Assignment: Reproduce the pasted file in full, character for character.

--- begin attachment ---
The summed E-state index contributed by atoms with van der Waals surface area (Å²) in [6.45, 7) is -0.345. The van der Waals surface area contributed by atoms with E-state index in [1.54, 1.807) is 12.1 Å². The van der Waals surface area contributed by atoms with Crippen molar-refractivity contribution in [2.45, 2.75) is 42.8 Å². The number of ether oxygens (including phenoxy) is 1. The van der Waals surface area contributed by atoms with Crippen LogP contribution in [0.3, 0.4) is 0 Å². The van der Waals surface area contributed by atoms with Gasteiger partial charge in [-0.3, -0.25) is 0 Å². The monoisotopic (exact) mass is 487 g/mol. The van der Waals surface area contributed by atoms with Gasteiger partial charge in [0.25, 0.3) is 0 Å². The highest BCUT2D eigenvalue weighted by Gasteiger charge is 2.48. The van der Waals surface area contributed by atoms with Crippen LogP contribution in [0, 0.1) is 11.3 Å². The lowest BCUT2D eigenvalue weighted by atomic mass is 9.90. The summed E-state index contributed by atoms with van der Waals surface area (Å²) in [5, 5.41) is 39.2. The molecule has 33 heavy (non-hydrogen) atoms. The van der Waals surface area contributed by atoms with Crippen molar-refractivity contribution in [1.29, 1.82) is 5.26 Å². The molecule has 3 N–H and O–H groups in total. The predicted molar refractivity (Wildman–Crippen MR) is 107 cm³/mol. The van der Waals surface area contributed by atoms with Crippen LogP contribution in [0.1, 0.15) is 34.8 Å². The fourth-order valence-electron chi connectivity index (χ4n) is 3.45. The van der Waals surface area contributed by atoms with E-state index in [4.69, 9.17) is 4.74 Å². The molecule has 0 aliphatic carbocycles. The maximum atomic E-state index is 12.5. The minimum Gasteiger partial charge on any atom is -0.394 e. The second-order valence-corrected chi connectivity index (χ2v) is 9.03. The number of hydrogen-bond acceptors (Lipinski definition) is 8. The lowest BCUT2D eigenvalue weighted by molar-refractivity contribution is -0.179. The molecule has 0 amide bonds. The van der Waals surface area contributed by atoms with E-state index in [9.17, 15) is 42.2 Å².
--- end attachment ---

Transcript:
The summed E-state index contributed by atoms with van der Waals surface area (Å²) in [6.45, 7) is -0.345. The van der Waals surface area contributed by atoms with E-state index in [1.54, 1.807) is 12.1 Å². The van der Waals surface area contributed by atoms with Crippen molar-refractivity contribution in [2.45, 2.75) is 42.8 Å². The number of ether oxygens (including phenoxy) is 1. The van der Waals surface area contributed by atoms with Crippen LogP contribution in [0.3, 0.4) is 0 Å². The van der Waals surface area contributed by atoms with Gasteiger partial charge in [-0.3, -0.25) is 0 Å². The monoisotopic (exact) mass is 487 g/mol. The van der Waals surface area contributed by atoms with Gasteiger partial charge in [0.25, 0.3) is 0 Å². The highest BCUT2D eigenvalue weighted by Gasteiger charge is 2.48. The van der Waals surface area contributed by atoms with Crippen LogP contribution in [0, 0.1) is 11.3 Å². The lowest BCUT2D eigenvalue weighted by atomic mass is 9.90. The summed E-state index contributed by atoms with van der Waals surface area (Å²) in [5, 5.41) is 39.2. The molecule has 33 heavy (non-hydrogen) atoms. The van der Waals surface area contributed by atoms with Crippen molar-refractivity contribution in [1.29, 1.82) is 5.26 Å². The molecule has 3 N–H and O–H groups in total. The predicted molar refractivity (Wildman–Crippen MR) is 107 cm³/mol. The van der Waals surface area contributed by atoms with Crippen LogP contribution in [0.1, 0.15) is 34.8 Å². The fourth-order valence-electron chi connectivity index (χ4n) is 3.45. The van der Waals surface area contributed by atoms with E-state index in [4.69, 9.17) is 4.74 Å². The molecule has 0 aliphatic carbocycles. The maximum atomic E-state index is 12.5. The minimum Gasteiger partial charge on any atom is -0.394 e. The second-order valence-corrected chi connectivity index (χ2v) is 9.03. The number of hydrogen-bond acceptors (Lipinski definition) is 8. The lowest BCUT2D eigenvalue weighted by molar-refractivity contribution is -0.179. The molecule has 0 amide bonds. The van der Waals surface area contributed by atoms with E-state index in [9.17, 15) is 42.2 Å².